Long-term Travel Isn’t Always Unicorns and Rainbows

Many scorn Facebook for its fake nature. Each social media post is a window to that person’s reality.  The size, slant, and tint of the window is influenced by what they want you to see, what they want to hide, where they are, who they are with, what they had for lunch, and how they see themselves. I admit that my Facebook posts tend to focus on the good things and skim over the challenging aspects of long-term travel.

Personally, I love that Facebook has nurtured friendships and gifted me with a feeling of closeness to friends that I cannot see often. This is especially true when traveling.  I have met some wonderful people that without social media would have faded away to hazy, fond memories rather than developing into friends.

Finding my own brand of misfits in Kansas

Growing up in small-town Iowa, I had fewer friends than fingers and most were my cats. I was an outcast because I didn’t go to church, didn’t wear trendy clothes and didn’t have a good Dutch name starting with Van or De (the D & V sections of the Pella phone book comprised 60% of the entire book!) There were a couple of fellow misfits who befriended me, but most girls were downright mean. It wasn’t until I moved to Kansas that I discovered that I was only a misfit because the town I grew up in was too small to have my kind of misfit. Former classmates could have written this sentence from 30 Days to a Better Vocabulary about me:
She is a social leper, let us ostracize her

Releasing myself from my inner twelve-year-old

A big concern about following my dream to live in Europe was that I would be lonely and I wouldn’t make any friends.  When I voiced this fear to friends, I was humbled at their astonished responses. “Christina, you make friends where ever you go! What are you worried about?” Objectively, I can see that truth, but I haven’t convinced my inner twelve-year-old. So when Stacy said that she would join me on this grand adventure, I was thrilled to have an accomplice to explore with and slay ghosts of pariah past.

Stacy & Christina friends sharing fears, joy and irritations
Stacy and I have been great friends more than half our lives and have lived together three times so we felt reasonably confident that we had a chance at making this work. Overall it has been wonderful, but it hasn’t all been rainbows and unicorns. We post photos of breathtaking scenery and glowing smiles.  We don’t photograph the times we ‘re shooting Mechagodzilla beams out of our eyes at each other or are adrift in our private universes of homesickness, irritation, or anxiety. Though we have many similar interests and often speak in unison; our personalities and social needs are quite different.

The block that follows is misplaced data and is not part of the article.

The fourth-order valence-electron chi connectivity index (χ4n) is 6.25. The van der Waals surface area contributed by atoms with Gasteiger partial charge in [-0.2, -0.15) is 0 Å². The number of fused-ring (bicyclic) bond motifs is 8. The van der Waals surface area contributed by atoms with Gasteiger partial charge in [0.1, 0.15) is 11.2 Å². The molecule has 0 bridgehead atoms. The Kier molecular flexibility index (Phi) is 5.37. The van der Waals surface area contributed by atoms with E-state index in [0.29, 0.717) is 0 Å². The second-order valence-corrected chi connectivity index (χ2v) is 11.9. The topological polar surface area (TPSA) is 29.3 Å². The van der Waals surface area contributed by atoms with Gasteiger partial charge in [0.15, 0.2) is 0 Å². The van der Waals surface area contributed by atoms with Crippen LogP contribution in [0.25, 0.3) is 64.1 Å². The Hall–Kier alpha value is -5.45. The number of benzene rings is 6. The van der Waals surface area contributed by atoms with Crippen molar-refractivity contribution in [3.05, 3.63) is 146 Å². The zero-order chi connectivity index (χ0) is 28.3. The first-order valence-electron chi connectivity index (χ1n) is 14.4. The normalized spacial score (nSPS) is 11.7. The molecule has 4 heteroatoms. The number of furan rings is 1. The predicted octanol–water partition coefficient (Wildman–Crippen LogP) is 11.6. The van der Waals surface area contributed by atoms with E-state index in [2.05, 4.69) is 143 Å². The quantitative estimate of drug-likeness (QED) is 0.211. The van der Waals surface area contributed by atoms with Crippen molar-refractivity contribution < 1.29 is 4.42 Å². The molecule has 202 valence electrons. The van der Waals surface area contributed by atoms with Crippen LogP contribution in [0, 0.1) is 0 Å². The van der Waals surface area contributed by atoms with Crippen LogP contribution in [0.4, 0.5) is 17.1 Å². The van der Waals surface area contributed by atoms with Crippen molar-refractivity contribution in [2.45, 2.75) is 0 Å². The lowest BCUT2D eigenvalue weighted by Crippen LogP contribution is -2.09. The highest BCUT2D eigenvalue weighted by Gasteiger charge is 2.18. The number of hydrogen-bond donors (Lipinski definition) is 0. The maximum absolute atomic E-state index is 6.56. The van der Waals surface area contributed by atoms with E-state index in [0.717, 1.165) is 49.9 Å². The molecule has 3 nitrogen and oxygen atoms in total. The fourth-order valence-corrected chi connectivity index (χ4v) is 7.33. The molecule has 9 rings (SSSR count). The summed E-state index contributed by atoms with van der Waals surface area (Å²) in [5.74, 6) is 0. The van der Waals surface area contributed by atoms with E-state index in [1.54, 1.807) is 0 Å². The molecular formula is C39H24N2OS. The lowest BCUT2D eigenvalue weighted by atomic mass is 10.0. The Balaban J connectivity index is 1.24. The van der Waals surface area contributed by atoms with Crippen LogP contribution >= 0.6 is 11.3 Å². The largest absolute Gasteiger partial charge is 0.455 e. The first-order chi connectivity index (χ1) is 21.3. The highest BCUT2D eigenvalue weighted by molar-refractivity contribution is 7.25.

Plus, we’re both going through a lot of shit.

  • We’re used to living alone. We miss our private spaces and our own beds.
  • I typically spent 5 out of 7 evenings socializing with different friends.
  • Stacy is a solitary person who lets a privileged few visit her outer fortress on her own terms and time.
  • Stacy has only recently transformed her childhood home into her private oasis.
  • I have no home to return to. The place that I poured my time, money, and love into is no longer mine and I have no surrogate place to transfer those feelings to.
  • I have thin eyelids that don’t allow me to sleep when the sun creeps in.
  • Stacy treasures her sleep and has trained her friends and family to not disturb Herself before noon on weekends.
  • I exclaim enthusiastically when I experience something I enjoy and want to share.
  • Stacy prefers stoicism.
  • I am a planner.
  • Stacy prefers to go with the flow.
  • We’ve both been taught that you don’t leave a job before you have a new one.
  • We have no idea when we’ll be making money again or what we’ll be doing to make it.
  • We miss our pets and friends and family and don’t know when we’ll see them again.
  • We’re both already tired of searching for the next place we’ll stay after the current one.
  • There’s no avoiding the “What should we do for dinner?” question no matter where you are in the world.  😜
Stress?  No Stress Here.

The importance of open communication

This adds up to a recipe for tension, misdirected feelings, irritation, and strife. My instinct was to avoid talking about the tough stuff. Open communication about conflict was nearly nonexistent in my past relationships. In my marriage, I learned that dialogue about disagreements never paid off.  Better to swallow those feelings and thoughts than let them be twisted against me.  Thankfully, at Stacy’s insistence, we have had remarkably constructive conversations. Stacy won’t let that happen. “Christina, if we can’t talk about these things, they’re just going to fester.” Already, I can see noticeable improvements in the way that we interact.  It’s going to take work, but just cracking open the window of free interchange is damn refreshing – even when it’s hard.
Christina and Stacy learning to communicate

 

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  • Unknown

    May 12, 2018 at 2:07 pm
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    ❤️❤️to you both!

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About Me

Hi, I'm Christina. I love travel, cats, gardens, house sitting, birds, painting, dogs, museums, good food & drink, you know - all the good stuff! I've been working on my first memoir, Magicians, Cross Dressers and My Uterus while living my second!

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